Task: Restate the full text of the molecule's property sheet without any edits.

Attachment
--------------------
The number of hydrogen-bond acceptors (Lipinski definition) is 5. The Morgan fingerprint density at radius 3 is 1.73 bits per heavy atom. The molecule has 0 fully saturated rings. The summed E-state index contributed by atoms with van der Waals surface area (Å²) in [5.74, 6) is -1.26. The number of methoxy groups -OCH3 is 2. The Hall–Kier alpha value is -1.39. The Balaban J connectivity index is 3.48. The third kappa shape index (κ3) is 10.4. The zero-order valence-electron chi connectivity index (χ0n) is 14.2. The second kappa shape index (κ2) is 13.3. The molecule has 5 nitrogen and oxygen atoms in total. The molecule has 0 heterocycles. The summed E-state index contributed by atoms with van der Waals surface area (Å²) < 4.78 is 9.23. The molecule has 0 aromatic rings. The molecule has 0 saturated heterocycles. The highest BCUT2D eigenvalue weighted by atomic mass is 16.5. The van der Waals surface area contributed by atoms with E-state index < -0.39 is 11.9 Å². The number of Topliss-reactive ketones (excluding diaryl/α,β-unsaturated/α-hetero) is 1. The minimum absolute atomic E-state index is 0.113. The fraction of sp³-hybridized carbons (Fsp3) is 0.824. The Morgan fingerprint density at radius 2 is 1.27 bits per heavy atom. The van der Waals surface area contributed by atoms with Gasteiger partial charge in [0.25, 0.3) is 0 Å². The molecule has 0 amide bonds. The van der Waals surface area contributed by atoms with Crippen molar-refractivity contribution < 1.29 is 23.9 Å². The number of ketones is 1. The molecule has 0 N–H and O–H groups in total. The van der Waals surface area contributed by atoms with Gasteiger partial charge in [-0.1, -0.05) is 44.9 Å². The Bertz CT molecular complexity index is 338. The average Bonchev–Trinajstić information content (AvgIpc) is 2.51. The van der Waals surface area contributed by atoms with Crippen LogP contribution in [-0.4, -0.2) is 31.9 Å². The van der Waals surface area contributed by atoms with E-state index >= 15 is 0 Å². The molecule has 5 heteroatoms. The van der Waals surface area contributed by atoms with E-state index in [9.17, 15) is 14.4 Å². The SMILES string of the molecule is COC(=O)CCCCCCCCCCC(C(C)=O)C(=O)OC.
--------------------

The number of hydrogen-bond acceptors (Lipinski definition) is 5. The Morgan fingerprint density at radius 3 is 1.73 bits per heavy atom. The molecule has 0 fully saturated rings. The summed E-state index contributed by atoms with van der Waals surface area (Å²) in [5.74, 6) is -1.26. The number of methoxy groups -OCH3 is 2. The Hall–Kier alpha value is -1.39. The Balaban J connectivity index is 3.48. The third kappa shape index (κ3) is 10.4. The zero-order valence-electron chi connectivity index (χ0n) is 14.2. The second kappa shape index (κ2) is 13.3. The molecule has 5 nitrogen and oxygen atoms in total. The molecule has 0 heterocycles. The summed E-state index contributed by atoms with van der Waals surface area (Å²) < 4.78 is 9.23. The molecule has 0 aromatic rings. The molecule has 0 saturated heterocycles. The highest BCUT2D eigenvalue weighted by atomic mass is 16.5. The van der Waals surface area contributed by atoms with E-state index < -0.39 is 11.9 Å². The number of Topliss-reactive ketones (excluding diaryl/α,β-unsaturated/α-hetero) is 1. The minimum absolute atomic E-state index is 0.113. The fraction of sp³-hybridized carbons (Fsp3) is 0.824. The Morgan fingerprint density at radius 2 is 1.27 bits per heavy atom. The van der Waals surface area contributed by atoms with Gasteiger partial charge in [0.25, 0.3) is 0 Å². The molecule has 0 amide bonds. The van der Waals surface area contributed by atoms with Crippen molar-refractivity contribution < 1.29 is 23.9 Å². The number of ketones is 1. The molecule has 0 N–H and O–H groups in total. The van der Waals surface area contributed by atoms with Gasteiger partial charge in [-0.1, -0.05) is 44.9 Å². The Bertz CT molecular complexity index is 338. The average Bonchev–Trinajstić information content (AvgIpc) is 2.51. The van der Waals surface area contributed by atoms with Crippen LogP contribution in [-0.4, -0.2) is 31.9 Å². The van der Waals surface area contributed by atoms with E-state index >= 15 is 0 Å². The molecule has 5 heteroatoms. The van der Waals surface area contributed by atoms with E-state index in [9.17, 15) is 14.4 Å². The SMILES string of the molecule is COC(=O)CCCCCCCCCCC(C(C)=O)C(=O)OC.